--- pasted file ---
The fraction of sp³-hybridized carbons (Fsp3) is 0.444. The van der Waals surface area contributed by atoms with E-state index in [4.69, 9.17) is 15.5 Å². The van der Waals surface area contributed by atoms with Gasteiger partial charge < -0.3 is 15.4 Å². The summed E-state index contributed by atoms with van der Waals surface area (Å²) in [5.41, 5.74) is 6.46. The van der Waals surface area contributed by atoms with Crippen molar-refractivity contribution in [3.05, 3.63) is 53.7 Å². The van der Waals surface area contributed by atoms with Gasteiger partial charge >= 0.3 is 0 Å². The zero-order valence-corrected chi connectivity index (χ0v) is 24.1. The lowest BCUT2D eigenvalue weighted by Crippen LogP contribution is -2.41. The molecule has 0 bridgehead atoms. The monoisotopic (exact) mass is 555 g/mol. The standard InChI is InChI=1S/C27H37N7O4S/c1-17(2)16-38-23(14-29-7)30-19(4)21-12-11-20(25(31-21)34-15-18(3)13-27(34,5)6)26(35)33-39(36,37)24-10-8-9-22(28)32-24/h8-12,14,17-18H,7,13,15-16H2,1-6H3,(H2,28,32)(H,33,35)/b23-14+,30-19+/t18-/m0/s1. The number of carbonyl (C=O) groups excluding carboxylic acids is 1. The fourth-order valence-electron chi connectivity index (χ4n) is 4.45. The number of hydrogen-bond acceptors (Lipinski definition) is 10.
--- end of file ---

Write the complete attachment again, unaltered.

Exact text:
The fraction of sp³-hybridized carbons (Fsp3) is 0.444. The van der Waals surface area contributed by atoms with E-state index in [4.69, 9.17) is 15.5 Å². The van der Waals surface area contributed by atoms with Gasteiger partial charge < -0.3 is 15.4 Å². The summed E-state index contributed by atoms with van der Waals surface area (Å²) in [5.41, 5.74) is 6.46. The van der Waals surface area contributed by atoms with Crippen molar-refractivity contribution in [3.05, 3.63) is 53.7 Å². The van der Waals surface area contributed by atoms with Gasteiger partial charge >= 0.3 is 0 Å². The zero-order valence-corrected chi connectivity index (χ0v) is 24.1. The lowest BCUT2D eigenvalue weighted by Crippen LogP contribution is -2.41. The molecule has 0 bridgehead atoms. The monoisotopic (exact) mass is 555 g/mol. The standard InChI is InChI=1S/C27H37N7O4S/c1-17(2)16-38-23(14-29-7)30-19(4)21-12-11-20(25(31-21)34-15-18(3)13-27(34,5)6)26(35)33-39(36,37)24-10-8-9-22(28)32-24/h8-12,14,17-18H,7,13,15-16H2,1-6H3,(H2,28,32)(H,33,35)/b23-14+,30-19+/t18-/m0/s1. The number of carbonyl (C=O) groups excluding carboxylic acids is 1. The fourth-order valence-electron chi connectivity index (χ4n) is 4.45. The number of hydrogen-bond acceptors (Lipinski definition) is 10.